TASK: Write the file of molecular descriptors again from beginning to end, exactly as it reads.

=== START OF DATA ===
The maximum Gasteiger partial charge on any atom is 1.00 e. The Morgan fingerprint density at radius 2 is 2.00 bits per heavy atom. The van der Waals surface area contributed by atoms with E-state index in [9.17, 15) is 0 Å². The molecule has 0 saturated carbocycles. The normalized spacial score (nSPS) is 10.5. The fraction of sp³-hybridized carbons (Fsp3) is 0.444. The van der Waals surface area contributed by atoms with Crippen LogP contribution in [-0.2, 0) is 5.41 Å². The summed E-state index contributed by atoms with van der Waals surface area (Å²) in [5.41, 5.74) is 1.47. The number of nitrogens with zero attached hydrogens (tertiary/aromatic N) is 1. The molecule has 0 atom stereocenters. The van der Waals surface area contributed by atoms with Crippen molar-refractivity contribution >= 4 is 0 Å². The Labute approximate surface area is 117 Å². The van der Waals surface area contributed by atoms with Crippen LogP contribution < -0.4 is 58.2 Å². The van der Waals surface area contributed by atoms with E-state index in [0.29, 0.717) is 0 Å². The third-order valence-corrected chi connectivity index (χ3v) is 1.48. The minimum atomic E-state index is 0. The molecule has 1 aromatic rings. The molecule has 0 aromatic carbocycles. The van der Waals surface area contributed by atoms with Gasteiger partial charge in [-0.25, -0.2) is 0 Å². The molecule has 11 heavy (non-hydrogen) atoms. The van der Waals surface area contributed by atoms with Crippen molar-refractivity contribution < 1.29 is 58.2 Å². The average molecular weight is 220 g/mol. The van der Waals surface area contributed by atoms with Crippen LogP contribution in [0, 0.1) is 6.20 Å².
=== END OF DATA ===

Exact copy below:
The maximum Gasteiger partial charge on any atom is 1.00 e. The Morgan fingerprint density at radius 2 is 2.00 bits per heavy atom. The van der Waals surface area contributed by atoms with E-state index in [9.17, 15) is 0 Å². The molecule has 0 saturated carbocycles. The normalized spacial score (nSPS) is 10.5. The fraction of sp³-hybridized carbons (Fsp3) is 0.444. The van der Waals surface area contributed by atoms with Crippen LogP contribution in [-0.2, 0) is 5.41 Å². The summed E-state index contributed by atoms with van der Waals surface area (Å²) in [5.41, 5.74) is 1.47. The number of nitrogens with zero attached hydrogens (tertiary/aromatic N) is 1. The molecule has 0 atom stereocenters. The van der Waals surface area contributed by atoms with Crippen molar-refractivity contribution >= 4 is 0 Å². The Labute approximate surface area is 117 Å². The van der Waals surface area contributed by atoms with Crippen LogP contribution < -0.4 is 58.2 Å². The van der Waals surface area contributed by atoms with E-state index in [0.29, 0.717) is 0 Å². The third-order valence-corrected chi connectivity index (χ3v) is 1.48. The minimum atomic E-state index is 0. The molecule has 1 aromatic rings. The molecule has 0 aromatic carbocycles. The van der Waals surface area contributed by atoms with Gasteiger partial charge in [-0.25, -0.2) is 0 Å². The molecule has 11 heavy (non-hydrogen) atoms. The van der Waals surface area contributed by atoms with Crippen molar-refractivity contribution < 1.29 is 58.2 Å². The average molecular weight is 220 g/mol. The van der Waals surface area contributed by atoms with Crippen LogP contribution in [0, 0.1) is 6.20 Å².